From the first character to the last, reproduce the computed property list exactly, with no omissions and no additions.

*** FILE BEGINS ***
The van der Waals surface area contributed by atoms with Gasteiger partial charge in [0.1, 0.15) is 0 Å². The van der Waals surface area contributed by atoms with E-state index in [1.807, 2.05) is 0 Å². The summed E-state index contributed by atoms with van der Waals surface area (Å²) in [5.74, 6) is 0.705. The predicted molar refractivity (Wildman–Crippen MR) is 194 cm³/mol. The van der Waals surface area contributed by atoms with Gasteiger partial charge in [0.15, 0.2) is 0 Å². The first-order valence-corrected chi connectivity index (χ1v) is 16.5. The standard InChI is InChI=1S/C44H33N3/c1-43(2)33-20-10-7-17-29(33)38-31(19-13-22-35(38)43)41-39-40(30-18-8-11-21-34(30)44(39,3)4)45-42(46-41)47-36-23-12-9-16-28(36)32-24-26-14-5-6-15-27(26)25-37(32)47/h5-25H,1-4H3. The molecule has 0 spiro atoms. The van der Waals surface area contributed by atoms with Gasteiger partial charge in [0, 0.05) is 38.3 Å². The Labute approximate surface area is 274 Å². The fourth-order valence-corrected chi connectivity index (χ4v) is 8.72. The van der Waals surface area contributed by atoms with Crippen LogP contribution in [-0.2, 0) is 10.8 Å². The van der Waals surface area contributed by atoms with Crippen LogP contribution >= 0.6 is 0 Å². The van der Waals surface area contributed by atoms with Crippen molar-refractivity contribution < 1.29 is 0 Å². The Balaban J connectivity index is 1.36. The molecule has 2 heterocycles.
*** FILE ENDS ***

The van der Waals surface area contributed by atoms with Gasteiger partial charge in [0.1, 0.15) is 0 Å². The van der Waals surface area contributed by atoms with E-state index in [1.807, 2.05) is 0 Å². The summed E-state index contributed by atoms with van der Waals surface area (Å²) in [5.74, 6) is 0.705. The predicted molar refractivity (Wildman–Crippen MR) is 194 cm³/mol. The van der Waals surface area contributed by atoms with Gasteiger partial charge in [0.15, 0.2) is 0 Å². The first-order valence-corrected chi connectivity index (χ1v) is 16.5. The standard InChI is InChI=1S/C44H33N3/c1-43(2)33-20-10-7-17-29(33)38-31(19-13-22-35(38)43)41-39-40(30-18-8-11-21-34(30)44(39,3)4)45-42(46-41)47-36-23-12-9-16-28(36)32-24-26-14-5-6-15-27(26)25-37(32)47/h5-25H,1-4H3. The molecule has 0 spiro atoms. The van der Waals surface area contributed by atoms with Gasteiger partial charge in [0, 0.05) is 38.3 Å². The Labute approximate surface area is 274 Å². The fourth-order valence-corrected chi connectivity index (χ4v) is 8.72. The van der Waals surface area contributed by atoms with Crippen LogP contribution in [-0.2, 0) is 10.8 Å². The van der Waals surface area contributed by atoms with Crippen LogP contribution >= 0.6 is 0 Å². The van der Waals surface area contributed by atoms with Crippen molar-refractivity contribution < 1.29 is 0 Å². The Balaban J connectivity index is 1.36. The molecule has 2 heterocycles.